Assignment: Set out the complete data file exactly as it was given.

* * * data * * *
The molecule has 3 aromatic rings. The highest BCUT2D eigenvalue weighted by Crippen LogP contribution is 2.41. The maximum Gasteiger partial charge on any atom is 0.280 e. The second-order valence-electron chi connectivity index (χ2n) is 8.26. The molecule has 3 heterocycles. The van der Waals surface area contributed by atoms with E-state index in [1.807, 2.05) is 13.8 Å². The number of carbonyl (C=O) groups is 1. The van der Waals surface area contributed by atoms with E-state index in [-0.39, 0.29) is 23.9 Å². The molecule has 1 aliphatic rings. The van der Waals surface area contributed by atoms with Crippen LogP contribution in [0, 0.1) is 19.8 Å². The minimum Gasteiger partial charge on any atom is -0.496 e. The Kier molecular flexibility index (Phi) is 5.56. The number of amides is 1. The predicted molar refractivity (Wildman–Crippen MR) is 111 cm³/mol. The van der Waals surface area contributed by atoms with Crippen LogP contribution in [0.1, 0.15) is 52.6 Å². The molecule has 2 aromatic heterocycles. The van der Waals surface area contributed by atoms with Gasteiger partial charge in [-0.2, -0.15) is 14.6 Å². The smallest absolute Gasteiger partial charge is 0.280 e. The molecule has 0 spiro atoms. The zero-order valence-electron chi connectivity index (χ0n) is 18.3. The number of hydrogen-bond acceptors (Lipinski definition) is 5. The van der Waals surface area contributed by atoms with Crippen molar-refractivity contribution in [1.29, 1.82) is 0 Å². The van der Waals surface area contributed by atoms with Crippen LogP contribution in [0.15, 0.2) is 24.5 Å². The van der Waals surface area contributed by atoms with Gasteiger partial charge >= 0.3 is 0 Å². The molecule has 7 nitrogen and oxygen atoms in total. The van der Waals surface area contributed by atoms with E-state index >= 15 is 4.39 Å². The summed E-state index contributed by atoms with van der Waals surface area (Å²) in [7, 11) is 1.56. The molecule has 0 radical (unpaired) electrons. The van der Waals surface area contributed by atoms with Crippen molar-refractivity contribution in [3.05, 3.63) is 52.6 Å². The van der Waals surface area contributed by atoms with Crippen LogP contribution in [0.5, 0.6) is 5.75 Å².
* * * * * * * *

The molecule has 3 aromatic rings. The highest BCUT2D eigenvalue weighted by Crippen LogP contribution is 2.41. The maximum Gasteiger partial charge on any atom is 0.280 e. The second-order valence-electron chi connectivity index (χ2n) is 8.26. The molecule has 3 heterocycles. The van der Waals surface area contributed by atoms with E-state index in [1.807, 2.05) is 13.8 Å². The number of carbonyl (C=O) groups is 1. The van der Waals surface area contributed by atoms with E-state index in [-0.39, 0.29) is 23.9 Å². The molecule has 1 aliphatic rings. The van der Waals surface area contributed by atoms with Crippen LogP contribution in [0, 0.1) is 19.8 Å². The minimum Gasteiger partial charge on any atom is -0.496 e. The Kier molecular flexibility index (Phi) is 5.56. The number of amides is 1. The predicted molar refractivity (Wildman–Crippen MR) is 111 cm³/mol. The van der Waals surface area contributed by atoms with Crippen LogP contribution in [0.1, 0.15) is 52.6 Å². The molecule has 2 aromatic heterocycles. The van der Waals surface area contributed by atoms with Gasteiger partial charge in [-0.2, -0.15) is 14.6 Å². The smallest absolute Gasteiger partial charge is 0.280 e. The molecule has 0 spiro atoms. The zero-order valence-electron chi connectivity index (χ0n) is 18.3. The number of hydrogen-bond acceptors (Lipinski definition) is 5. The van der Waals surface area contributed by atoms with Crippen molar-refractivity contribution in [1.29, 1.82) is 0 Å². The van der Waals surface area contributed by atoms with Crippen LogP contribution in [0.15, 0.2) is 24.5 Å². The van der Waals surface area contributed by atoms with Gasteiger partial charge >= 0.3 is 0 Å². The molecule has 7 nitrogen and oxygen atoms in total. The van der Waals surface area contributed by atoms with E-state index >= 15 is 4.39 Å². The summed E-state index contributed by atoms with van der Waals surface area (Å²) in [7, 11) is 1.56. The molecule has 0 radical (unpaired) electrons. The van der Waals surface area contributed by atoms with Crippen molar-refractivity contribution in [3.05, 3.63) is 52.6 Å². The van der Waals surface area contributed by atoms with Crippen LogP contribution in [0.5, 0.6) is 5.75 Å².